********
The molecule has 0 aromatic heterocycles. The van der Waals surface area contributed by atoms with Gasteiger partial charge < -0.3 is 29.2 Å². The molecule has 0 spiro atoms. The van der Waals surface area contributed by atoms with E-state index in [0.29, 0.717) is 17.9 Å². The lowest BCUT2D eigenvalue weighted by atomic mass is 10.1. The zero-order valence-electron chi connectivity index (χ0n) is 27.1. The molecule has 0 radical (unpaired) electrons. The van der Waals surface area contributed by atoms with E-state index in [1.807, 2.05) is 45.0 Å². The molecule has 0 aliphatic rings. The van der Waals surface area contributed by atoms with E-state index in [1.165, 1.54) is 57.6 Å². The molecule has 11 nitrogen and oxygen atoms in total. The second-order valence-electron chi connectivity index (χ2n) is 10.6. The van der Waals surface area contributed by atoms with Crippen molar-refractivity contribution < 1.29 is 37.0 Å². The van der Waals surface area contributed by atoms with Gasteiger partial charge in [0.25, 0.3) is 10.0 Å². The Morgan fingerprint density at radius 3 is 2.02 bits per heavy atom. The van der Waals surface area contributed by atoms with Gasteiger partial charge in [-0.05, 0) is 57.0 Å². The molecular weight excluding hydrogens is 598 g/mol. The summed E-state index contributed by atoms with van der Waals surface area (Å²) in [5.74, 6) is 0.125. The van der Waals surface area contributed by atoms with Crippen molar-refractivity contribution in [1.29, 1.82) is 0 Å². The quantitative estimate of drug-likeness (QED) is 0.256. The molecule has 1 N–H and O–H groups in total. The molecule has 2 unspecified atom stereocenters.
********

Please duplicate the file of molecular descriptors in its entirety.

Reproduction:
The molecule has 0 aromatic heterocycles. The van der Waals surface area contributed by atoms with Gasteiger partial charge < -0.3 is 29.2 Å². The molecule has 0 spiro atoms. The van der Waals surface area contributed by atoms with E-state index in [0.29, 0.717) is 17.9 Å². The lowest BCUT2D eigenvalue weighted by atomic mass is 10.1. The zero-order valence-electron chi connectivity index (χ0n) is 27.1. The molecule has 0 radical (unpaired) electrons. The van der Waals surface area contributed by atoms with E-state index in [1.807, 2.05) is 45.0 Å². The molecule has 0 aliphatic rings. The van der Waals surface area contributed by atoms with E-state index in [1.165, 1.54) is 57.6 Å². The molecule has 11 nitrogen and oxygen atoms in total. The second-order valence-electron chi connectivity index (χ2n) is 10.6. The van der Waals surface area contributed by atoms with Crippen molar-refractivity contribution < 1.29 is 37.0 Å². The van der Waals surface area contributed by atoms with Gasteiger partial charge in [0.25, 0.3) is 10.0 Å². The Morgan fingerprint density at radius 3 is 2.02 bits per heavy atom. The van der Waals surface area contributed by atoms with Gasteiger partial charge in [-0.05, 0) is 57.0 Å². The molecular weight excluding hydrogens is 598 g/mol. The summed E-state index contributed by atoms with van der Waals surface area (Å²) in [5.74, 6) is 0.125. The van der Waals surface area contributed by atoms with Crippen molar-refractivity contribution in [1.29, 1.82) is 0 Å². The quantitative estimate of drug-likeness (QED) is 0.256. The molecule has 1 N–H and O–H groups in total. The molecule has 2 unspecified atom stereocenters.